Today, shelters are still visited by tearful mothers-to-be with cats in tow, having made their appointments after well-meaning relatives or old-school obstetricians have convinced them that keeping a cat risks the health and well-being of their unborn child. Don't succumb to these old wives' tales. Knowing the facts will help provide ways to safeguard both fetus and feline.
Before . . .
The parasitic infection toxoplasmosis is perhaps a pregnant catkeeper's greatest fear. It can result in miscarriage, stillbirth or such birth defects as blindness, deafness, hydrocephalus or epilepsy. Since cats can become infected with the parasite by eating small mammals or birds, it is best to keep your cat indoors. Now is not a good time to befriend strays, as they may already be infected.
Toxoplasmosis cysts are shed in the feces of infected animals. Since cats often use gardens as litter boxes, wear gloves when gardening and when you are washing raw vegetables and fruits, handling raw meat or scrubbing food prep surfaces. You should also avoid rubbing your eyes until your hands have been washed. And do not eat or feed your cat raw or undercooked meat. To prevent any cysts that are passed in the feces from becoming infectious, scoop fecal matter at least twice a day. Better yet, use your "delicate condition" to get your mate to handle the dirt detail.
Some cats resemble little old maids who cannot tolerate change. These are the cats most likely to be affected by a new baby, so use the entire pregnancy to slowly prepare them. Play tapes of baby noises to acclimate your cat to the new sounds he's about to hear, or rub baby lotion on your hands before engaging in a pleasant activity with him to create positive associations with baby odors. Set up nursery furniture as soon as possible, and allow him several weeks to investigate before you select surfaces to declare off limits—such as the changing table and crib—so that he can see there's nothing scary here. However, don't make it so comfortable that he'll want to nap on them. Then, at least one month before the baby arrives, make the surfaces unwelcoming. Cut sheets of cardboard to the size of the furniture surfaces and cover one side with double-sided adhesive/masking tape. Cats tend to avoid sticky surfaces, and by the end of the month, he should steer clear of these sites.
If the litter box has been kept in the soon-to-be nursery, begin several months ahead of time to move it a few inches a day to its new location. If the transition is made too quickly, your cat may return to soil in his old spot. Covering that area with a solid object like a diaper pail or dresser may deter him.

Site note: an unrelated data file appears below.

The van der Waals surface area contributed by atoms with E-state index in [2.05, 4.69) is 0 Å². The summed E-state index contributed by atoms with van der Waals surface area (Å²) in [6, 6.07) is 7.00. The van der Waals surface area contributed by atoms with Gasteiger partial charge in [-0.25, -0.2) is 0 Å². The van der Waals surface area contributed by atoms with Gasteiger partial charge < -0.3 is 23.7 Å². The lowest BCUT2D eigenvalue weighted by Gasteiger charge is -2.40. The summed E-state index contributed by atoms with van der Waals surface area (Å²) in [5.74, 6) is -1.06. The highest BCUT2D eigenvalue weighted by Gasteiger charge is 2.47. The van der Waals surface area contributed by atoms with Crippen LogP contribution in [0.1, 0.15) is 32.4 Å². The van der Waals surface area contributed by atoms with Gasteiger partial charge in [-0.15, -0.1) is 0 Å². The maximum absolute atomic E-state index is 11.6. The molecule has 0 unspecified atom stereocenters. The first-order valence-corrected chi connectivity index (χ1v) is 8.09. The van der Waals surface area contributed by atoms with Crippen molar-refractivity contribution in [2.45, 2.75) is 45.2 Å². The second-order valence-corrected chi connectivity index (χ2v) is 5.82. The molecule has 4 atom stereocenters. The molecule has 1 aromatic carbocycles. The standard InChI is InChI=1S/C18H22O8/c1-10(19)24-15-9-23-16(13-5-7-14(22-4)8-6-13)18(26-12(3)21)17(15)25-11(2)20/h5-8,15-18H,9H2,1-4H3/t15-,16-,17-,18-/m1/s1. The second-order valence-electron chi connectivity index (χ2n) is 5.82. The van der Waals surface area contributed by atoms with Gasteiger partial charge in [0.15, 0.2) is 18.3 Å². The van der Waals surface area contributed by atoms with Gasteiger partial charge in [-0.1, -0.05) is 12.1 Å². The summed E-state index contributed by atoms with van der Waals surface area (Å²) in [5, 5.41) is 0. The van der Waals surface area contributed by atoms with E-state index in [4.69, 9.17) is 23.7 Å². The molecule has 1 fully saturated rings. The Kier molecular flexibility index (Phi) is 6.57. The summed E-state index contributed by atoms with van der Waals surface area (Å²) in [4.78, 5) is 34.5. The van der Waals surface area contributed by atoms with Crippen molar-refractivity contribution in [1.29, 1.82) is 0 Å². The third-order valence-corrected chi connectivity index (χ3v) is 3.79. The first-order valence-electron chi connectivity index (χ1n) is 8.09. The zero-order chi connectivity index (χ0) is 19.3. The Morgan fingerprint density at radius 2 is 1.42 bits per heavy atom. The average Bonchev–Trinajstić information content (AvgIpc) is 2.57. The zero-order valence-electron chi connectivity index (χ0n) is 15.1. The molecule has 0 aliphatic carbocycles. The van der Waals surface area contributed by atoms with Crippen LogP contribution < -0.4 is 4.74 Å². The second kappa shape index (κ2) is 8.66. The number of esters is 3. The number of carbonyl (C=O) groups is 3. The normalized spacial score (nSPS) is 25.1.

Finally, any cat care routines that will be shifted from new mother to mate after the baby arrives should actually be switched one to two months before the birth. These might include feedings, grooming, play sessions and sleep partners/locations. If these were always shared activities, the change will make little difference to the cat. If not, the cat will need time to adjust to the style and skills of the new caregiver.
. . . And After Birth
When you first arrive home from the hospital, peacefully greet your cat in a quiet room without interruption. Once you've had a few minutes to reconnect, let in everyone else—mate, baby, grandparents, baby nurse and assorted well-wishers. Unless your cat is extremely social, he will flee the hoopla and go into hiding. Once things settle down, he will come tiptoeing back.
Place a used receiving blanket or piece of infantwear in a quiet area where the cat can investigate it. When nursing, allow the cat to approach and check things out. If he follows you into the nursery at naptime, make sure he doesn't jump into the crib. While there's certainly no truth to the myth that cats suck the air out of babies' lungs, a newborn does not have the capacity to turn over or even move her head at first. A heat-seeking cat who chooses to cuddle up close to the baby's face could make it difficult for the child to breathe. Close the door to the nursery when the baby is napping. If there is no door to close, either install a temporary screen door or place a crib tent over the crib to keep the cat out. These precautions also prevent the cat from urinating in the crib, something he may try if extremely stressed.
With the baby safely at rest, now's the perfect time to grab a catnap with your favorite feline.
Jacque Lynn Schultz, CPDT ASPCA Companion Animal Programs Advisor
National Shelter Outreach